By Duop Chak Wuol
It has been more than four years since the civil war broke out in South Sudan, numerous pacts have been violated, and the international community seems to have no practical solution to help resolve the conflict. There are other possible approaches that, if used reasonably, could force the rival parties to compromise and sign a deal. However, the notion that the Intergovernmental Authority on Development (IGAD) is the only entity capable of resolving South Sudan’s civil war is logically absurd.
Ghanaian Professor George Ayittey once coined the phrase “African solutions to African problems.” Empowered by Ayittey’s expression, African leaders took the phrase to be a validation of their autocratic leadership styles. The phrase became prevalent among African leaders, with some lashing out at Western powers and making bold accusations against them. The problem was that these leaders used Professor Ayittey’s expression in a fallacious way. These leaders use Ayittey’s idiom to advance their tyrannical ideas in total disregard of the true meaning of the phrase.
The people of South Sudan badly need peace to return to their country. But the idea that East African countries should be the only ones to find a peaceful solution to South Sudan’s civil war is simply a depraved idea and cannot produce any good results unless IGAD ceases its pro-Juba activities. Any sound-minded person would contend that Ayittey’s phrase was not meant to legitimize African dictatorships; rather it was coined deliberately to perhaps provoke African leaders to change their mentalities aimed against their citizens, learn how to reasonably resolve their nations’ internal conflicts, and change their perceptions of foreign powers by using African peace techniques to resolve their internal skirmishes. What the East African leaders should also know is that Dr. Ayittey’s idiom was not meant for African leaders who want to be territorial defenders just for the sake of being territorial. The expression was invented to force African leaders to think rationally, especially when dealing with conflicts or matters of national importance. Sadly, this is not the case when it comes to South Sudan’s situation.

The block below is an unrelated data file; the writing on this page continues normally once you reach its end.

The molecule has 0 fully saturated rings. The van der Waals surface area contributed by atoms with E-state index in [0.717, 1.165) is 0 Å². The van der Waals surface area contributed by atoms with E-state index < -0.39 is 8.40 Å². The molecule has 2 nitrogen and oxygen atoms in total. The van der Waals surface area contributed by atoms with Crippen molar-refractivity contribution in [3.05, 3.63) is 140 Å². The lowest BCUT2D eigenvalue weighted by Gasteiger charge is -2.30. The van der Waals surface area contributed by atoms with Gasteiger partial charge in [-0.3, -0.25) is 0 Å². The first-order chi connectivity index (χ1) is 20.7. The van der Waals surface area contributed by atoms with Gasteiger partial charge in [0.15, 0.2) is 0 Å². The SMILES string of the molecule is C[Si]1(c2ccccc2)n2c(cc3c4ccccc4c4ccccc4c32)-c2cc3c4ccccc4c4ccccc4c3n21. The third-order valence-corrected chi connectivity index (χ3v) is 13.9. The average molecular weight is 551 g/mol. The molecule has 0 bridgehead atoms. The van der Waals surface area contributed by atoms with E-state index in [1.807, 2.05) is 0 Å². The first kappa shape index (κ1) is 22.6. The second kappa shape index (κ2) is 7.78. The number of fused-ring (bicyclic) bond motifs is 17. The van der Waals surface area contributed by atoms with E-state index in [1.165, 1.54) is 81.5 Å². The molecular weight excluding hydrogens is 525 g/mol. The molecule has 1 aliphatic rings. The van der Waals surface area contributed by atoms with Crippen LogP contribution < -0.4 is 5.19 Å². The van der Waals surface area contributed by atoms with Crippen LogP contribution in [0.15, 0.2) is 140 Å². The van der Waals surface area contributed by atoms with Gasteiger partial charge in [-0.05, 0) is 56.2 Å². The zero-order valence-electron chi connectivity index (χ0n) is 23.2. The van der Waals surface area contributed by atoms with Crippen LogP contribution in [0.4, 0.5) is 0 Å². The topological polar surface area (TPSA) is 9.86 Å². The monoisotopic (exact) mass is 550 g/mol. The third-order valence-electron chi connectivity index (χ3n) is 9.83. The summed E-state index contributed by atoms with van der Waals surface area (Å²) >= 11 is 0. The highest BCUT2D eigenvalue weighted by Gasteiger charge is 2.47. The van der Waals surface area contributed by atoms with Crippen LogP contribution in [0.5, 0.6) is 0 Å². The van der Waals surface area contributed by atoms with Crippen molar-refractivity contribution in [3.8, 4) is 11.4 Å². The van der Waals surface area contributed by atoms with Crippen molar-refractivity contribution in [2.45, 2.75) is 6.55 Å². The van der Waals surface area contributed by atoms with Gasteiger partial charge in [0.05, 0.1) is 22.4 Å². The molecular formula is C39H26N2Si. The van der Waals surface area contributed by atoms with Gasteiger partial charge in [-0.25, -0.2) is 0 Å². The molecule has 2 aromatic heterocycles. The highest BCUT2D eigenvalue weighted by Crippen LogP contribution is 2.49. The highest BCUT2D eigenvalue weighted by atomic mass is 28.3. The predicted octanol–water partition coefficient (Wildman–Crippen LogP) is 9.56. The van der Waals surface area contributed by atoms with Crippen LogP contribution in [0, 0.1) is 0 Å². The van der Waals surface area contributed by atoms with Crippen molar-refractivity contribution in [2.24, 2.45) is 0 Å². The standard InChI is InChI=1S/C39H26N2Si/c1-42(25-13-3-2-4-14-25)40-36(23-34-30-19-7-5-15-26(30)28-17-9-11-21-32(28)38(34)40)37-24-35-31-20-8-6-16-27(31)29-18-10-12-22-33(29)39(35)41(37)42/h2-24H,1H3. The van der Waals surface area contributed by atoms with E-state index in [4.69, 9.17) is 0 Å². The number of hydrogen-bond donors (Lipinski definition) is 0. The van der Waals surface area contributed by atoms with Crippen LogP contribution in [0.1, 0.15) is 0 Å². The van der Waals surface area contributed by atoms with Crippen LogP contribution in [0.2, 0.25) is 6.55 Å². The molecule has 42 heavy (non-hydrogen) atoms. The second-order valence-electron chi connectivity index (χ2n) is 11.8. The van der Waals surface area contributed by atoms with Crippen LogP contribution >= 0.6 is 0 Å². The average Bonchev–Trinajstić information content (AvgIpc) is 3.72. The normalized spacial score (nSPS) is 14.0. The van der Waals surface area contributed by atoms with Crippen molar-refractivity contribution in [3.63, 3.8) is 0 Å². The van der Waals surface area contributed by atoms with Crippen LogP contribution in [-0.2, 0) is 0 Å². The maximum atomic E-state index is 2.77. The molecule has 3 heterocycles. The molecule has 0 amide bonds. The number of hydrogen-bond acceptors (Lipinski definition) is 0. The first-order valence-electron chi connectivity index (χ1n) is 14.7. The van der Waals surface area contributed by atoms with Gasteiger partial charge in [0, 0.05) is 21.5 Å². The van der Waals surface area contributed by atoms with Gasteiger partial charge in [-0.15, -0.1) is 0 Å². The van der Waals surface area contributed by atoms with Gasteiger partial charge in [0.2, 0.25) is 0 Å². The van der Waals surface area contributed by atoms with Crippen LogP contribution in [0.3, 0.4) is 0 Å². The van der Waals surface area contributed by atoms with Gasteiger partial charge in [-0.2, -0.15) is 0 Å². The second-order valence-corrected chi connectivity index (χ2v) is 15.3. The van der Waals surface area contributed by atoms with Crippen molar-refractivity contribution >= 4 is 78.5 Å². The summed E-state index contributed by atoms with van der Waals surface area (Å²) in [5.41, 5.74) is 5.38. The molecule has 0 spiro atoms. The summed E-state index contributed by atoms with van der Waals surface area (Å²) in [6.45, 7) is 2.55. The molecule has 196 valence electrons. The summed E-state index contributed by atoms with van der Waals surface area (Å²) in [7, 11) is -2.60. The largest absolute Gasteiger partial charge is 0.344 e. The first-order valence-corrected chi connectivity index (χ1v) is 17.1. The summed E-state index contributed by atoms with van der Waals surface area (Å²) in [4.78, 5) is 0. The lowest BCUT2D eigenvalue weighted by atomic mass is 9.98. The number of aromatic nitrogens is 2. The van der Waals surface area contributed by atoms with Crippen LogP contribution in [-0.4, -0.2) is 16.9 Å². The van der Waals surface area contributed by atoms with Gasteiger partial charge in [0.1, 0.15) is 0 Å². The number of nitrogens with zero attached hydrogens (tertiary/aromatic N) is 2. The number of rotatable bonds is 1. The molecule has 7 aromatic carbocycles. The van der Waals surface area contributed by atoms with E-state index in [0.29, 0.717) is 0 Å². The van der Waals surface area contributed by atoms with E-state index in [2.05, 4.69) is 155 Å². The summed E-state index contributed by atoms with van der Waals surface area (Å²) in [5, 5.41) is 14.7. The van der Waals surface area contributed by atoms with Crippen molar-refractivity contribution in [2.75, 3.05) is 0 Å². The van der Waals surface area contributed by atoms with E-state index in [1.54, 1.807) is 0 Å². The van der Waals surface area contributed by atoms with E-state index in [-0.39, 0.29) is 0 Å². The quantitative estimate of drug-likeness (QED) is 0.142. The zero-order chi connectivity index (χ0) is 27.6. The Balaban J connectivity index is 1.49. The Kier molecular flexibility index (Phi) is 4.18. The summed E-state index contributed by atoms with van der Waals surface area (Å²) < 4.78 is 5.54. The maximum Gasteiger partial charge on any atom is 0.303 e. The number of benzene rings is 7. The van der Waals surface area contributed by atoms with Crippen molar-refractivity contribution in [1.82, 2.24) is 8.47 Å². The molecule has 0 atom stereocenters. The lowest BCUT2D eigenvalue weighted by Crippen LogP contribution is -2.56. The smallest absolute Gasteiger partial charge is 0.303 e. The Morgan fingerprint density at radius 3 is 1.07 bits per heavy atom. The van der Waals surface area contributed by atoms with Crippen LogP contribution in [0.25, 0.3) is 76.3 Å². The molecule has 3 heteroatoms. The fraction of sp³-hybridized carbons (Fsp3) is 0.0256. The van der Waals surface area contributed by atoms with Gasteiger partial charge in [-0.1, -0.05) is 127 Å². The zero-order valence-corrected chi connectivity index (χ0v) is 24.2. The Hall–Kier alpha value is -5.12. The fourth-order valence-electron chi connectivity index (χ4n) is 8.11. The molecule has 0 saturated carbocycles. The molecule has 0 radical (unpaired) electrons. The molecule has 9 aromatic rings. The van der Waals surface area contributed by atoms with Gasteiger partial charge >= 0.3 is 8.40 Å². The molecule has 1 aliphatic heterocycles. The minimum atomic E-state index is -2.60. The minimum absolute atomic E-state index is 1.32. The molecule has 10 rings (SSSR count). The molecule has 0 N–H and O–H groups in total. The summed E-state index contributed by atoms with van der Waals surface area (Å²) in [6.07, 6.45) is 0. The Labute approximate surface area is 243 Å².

Remember, IGAD was initially given the lead role in the peace talks before China, Nigeria, South Africa, AU, Troika countries (the United Kingdom, Norway, and the United States) and European Union (EU) were added as part of the peace process. However, its peace attempt failed. The addition of these countries led to the formation of the Intergovernmental Authority on Development-Plus (IGAD-Plus), which was formed to not follow in the footsteps of the credibility-tainted IGAD. What the South Sudanese want is for the EU, Troika, South Africa, China and Nigeria to explain to the people of South Sudan why they are being silenced, causing IGAD to play a role that will never bring peace to the young nation.
The absurdity of IGAD’s involvement in peace negotiations is that it engages as a separate entity and at the same time acts as part of the IGAD-Plus. This is not what IGAD-Plus was formed to do. IGAD-Plus was formed to work as a unified bloc to better address South Sudan’s conflict. IGAD-Plus should restore people’s faith in the peace process because their current pursuit of a purely IGAD club is merely advocating for Juba’s regime, and some of its members are clearly complicit in the war.